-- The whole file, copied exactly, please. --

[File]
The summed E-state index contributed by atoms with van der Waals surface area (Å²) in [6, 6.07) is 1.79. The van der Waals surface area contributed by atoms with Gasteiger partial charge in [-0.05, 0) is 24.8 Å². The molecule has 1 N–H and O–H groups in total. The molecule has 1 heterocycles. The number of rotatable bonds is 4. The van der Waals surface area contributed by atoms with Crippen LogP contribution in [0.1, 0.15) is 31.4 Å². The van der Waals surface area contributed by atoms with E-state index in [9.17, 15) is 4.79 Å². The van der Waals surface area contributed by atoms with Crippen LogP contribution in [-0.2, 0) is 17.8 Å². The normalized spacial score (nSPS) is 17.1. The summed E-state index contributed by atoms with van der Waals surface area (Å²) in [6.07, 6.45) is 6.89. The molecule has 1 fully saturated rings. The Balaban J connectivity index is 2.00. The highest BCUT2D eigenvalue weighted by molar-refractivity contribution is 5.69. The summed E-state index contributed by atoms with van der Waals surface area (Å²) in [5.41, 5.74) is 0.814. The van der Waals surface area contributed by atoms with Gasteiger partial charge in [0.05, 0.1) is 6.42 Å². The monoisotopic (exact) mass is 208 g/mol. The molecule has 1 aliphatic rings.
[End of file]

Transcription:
The summed E-state index contributed by atoms with van der Waals surface area (Å²) in [6, 6.07) is 1.79. The van der Waals surface area contributed by atoms with Gasteiger partial charge in [-0.05, 0) is 24.8 Å². The molecule has 1 N–H and O–H groups in total. The molecule has 1 heterocycles. The number of rotatable bonds is 4. The van der Waals surface area contributed by atoms with Crippen LogP contribution in [0.1, 0.15) is 31.4 Å². The van der Waals surface area contributed by atoms with E-state index in [9.17, 15) is 4.79 Å². The van der Waals surface area contributed by atoms with Crippen LogP contribution in [-0.2, 0) is 17.8 Å². The normalized spacial score (nSPS) is 17.1. The summed E-state index contributed by atoms with van der Waals surface area (Å²) in [6.07, 6.45) is 6.89. The molecule has 1 fully saturated rings. The Balaban J connectivity index is 2.00. The highest BCUT2D eigenvalue weighted by molar-refractivity contribution is 5.69. The summed E-state index contributed by atoms with van der Waals surface area (Å²) in [5.41, 5.74) is 0.814. The van der Waals surface area contributed by atoms with Gasteiger partial charge in [0.05, 0.1) is 6.42 Å². The monoisotopic (exact) mass is 208 g/mol. The molecule has 1 aliphatic rings.